Dibra founded a company last year called Arbrea Labs, and is currently working on augmented reality imaging tools for both women undergoing breast reconstruction surgery and women electing to have breast augmentation surgery. Right now he is only selling the breast augmentation product to doctors in Switzerland. Once he has more diverse patients in his dataset, he says he’ll approach international clients. His transparency about his data’s lack of diversity is rare in the A.I. sector.
Bias in A.I. is a well-documented problem: Companies including Amazon and IBM have been found to include undisclosed gender, beauty, and racial bias in their algorithms. Amazon’s recruiting app was biased against female applicants and a portrait generator app built by IBM and MIT homogenized Asian and African American skin color to white.
These sorts of biases could be particularly harmful when assessing beauty.
Some surgeons use A.I. tools that assign patient’s a beauty score (often based on golden triangle principles) before surgery. Rescanning their face after their cosmetic work, for instance, can provide quantitative data on how much prettier they are. Potentially, this could protect surgeons from lawsuits by patients who are unhappy with their work.
The same capability could be used to predictively model changes from pre-op to post-op, as a paper published in 2014 noted — to see whether the desired surgery would increase beauty. “A quantitative measurement of aesthetic improvements could not only set expectations, but also discourage patients from undergoing procedures that offer marginal improvement,” Dr. Jonathan Kanevsky told VentureBeat; if you’ll only be 2% prettier, you may reconsider if surgery is worth your time and energy.
Measuring pretty has many practical applications — but who decides what pretty is?
Koimizu, who wrote the paper raising concerns about A.I. beauty assessments, is worried that surgeons might refine faces to fit an overwhelmingly white and westernized ideal of attractiveness. The result? “A marginalization of values of beauty in other cultures,” he warned.
“It is impossible to be perfectly free of biases when individuals score attractiveness,” added Koimizu, noting that most A.I. datasets in use are corrupted by biased ethnicity and gender ratios.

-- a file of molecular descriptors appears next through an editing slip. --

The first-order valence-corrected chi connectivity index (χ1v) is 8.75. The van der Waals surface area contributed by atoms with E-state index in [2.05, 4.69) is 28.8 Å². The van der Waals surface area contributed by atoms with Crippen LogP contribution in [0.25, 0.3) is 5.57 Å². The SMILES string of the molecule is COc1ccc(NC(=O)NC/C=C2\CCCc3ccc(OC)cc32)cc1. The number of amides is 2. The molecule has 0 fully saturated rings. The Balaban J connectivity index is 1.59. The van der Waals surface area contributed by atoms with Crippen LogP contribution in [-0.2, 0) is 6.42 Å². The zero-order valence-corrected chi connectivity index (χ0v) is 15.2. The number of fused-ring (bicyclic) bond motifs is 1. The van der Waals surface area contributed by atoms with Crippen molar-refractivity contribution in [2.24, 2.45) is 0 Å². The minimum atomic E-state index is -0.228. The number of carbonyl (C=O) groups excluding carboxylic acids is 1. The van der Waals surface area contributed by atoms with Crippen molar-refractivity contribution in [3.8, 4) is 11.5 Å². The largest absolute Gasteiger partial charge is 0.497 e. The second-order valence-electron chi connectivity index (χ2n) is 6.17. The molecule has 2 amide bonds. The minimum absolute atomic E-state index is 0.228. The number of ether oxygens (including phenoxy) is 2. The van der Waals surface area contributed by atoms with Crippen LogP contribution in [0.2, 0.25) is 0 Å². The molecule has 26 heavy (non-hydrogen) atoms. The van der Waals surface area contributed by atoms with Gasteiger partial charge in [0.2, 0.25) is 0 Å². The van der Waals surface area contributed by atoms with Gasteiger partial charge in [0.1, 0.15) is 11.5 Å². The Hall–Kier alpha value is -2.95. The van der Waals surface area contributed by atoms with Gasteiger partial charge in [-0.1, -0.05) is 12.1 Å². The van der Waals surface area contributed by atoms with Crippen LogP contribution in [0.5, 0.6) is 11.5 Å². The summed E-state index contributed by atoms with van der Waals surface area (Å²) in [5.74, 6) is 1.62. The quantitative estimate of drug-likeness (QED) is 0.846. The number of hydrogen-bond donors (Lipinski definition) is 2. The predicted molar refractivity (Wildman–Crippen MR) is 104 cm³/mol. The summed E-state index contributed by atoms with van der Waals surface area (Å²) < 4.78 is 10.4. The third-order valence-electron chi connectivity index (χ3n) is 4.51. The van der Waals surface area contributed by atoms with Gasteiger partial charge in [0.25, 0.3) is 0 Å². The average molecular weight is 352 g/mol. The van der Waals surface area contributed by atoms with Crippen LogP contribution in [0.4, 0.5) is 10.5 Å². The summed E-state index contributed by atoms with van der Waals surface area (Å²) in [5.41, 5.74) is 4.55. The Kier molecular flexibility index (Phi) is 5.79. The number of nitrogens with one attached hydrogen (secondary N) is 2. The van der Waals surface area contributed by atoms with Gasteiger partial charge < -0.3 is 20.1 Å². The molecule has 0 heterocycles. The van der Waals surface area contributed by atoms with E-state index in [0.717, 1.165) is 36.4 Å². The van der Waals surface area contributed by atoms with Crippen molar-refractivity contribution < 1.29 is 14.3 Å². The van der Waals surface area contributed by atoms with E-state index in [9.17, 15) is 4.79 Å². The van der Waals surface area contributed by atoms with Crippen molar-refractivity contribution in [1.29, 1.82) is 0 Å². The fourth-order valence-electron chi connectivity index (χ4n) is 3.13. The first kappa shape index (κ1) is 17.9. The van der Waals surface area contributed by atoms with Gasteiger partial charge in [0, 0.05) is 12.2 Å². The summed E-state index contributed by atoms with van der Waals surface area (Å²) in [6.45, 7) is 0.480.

Attractiveness is not the only A.I. measurement that raises questions. An October 2019 report in The Plastic and Reconstructive Surgery Journal assessed if machine algorithms could identify if gender-confirming facial feminization surgery was successful. Using four public neural networks, the doctors tasked the A.I. with evaluating if post-surgery the trans women were successfully gender typed as women. Pre-op, they were misgendered 47% of the time, but post-op they were correctly identified 98% of the time. For trans folk, an objective evaluation that correctly identifies their gender might help them feel confident in their skin — but defining what a woman or man “is” could be as fraught as deciding what “pretty” is.
You can’t put these sorts of tools back in the box. A.I. in cosmetic surgery is inextricably linked to plastic surgery, which has used A.I. to great effect. For example, surgeons from Harvard Medical School, Massachusetts Eye and Ear Infirmary, the Royal Australasian College of Surgeons, and other research institutions tasked A.I. with assessing the post-op outcomes of cranial surgery on patients with facial paralysis; in particular, they wanted to know, did their post-op smiles convey genuine emotion? That’s a useful assessment. In Italy, surgeons are using A.I. in wound care. Their algorithm detects damaged skin with a 94% accuracy rate, leading to tailored treatment plans.
Some uses of A.I. in plastic and cosmetic surgery obviously fall into the good category. But deciding who and what is beautiful — and then operating on the algorithms’ advice — is creepy. For now, at least, surgeons are using A.I. as a guideline, not as a God. As long as we all stay aware of that, we might be OK.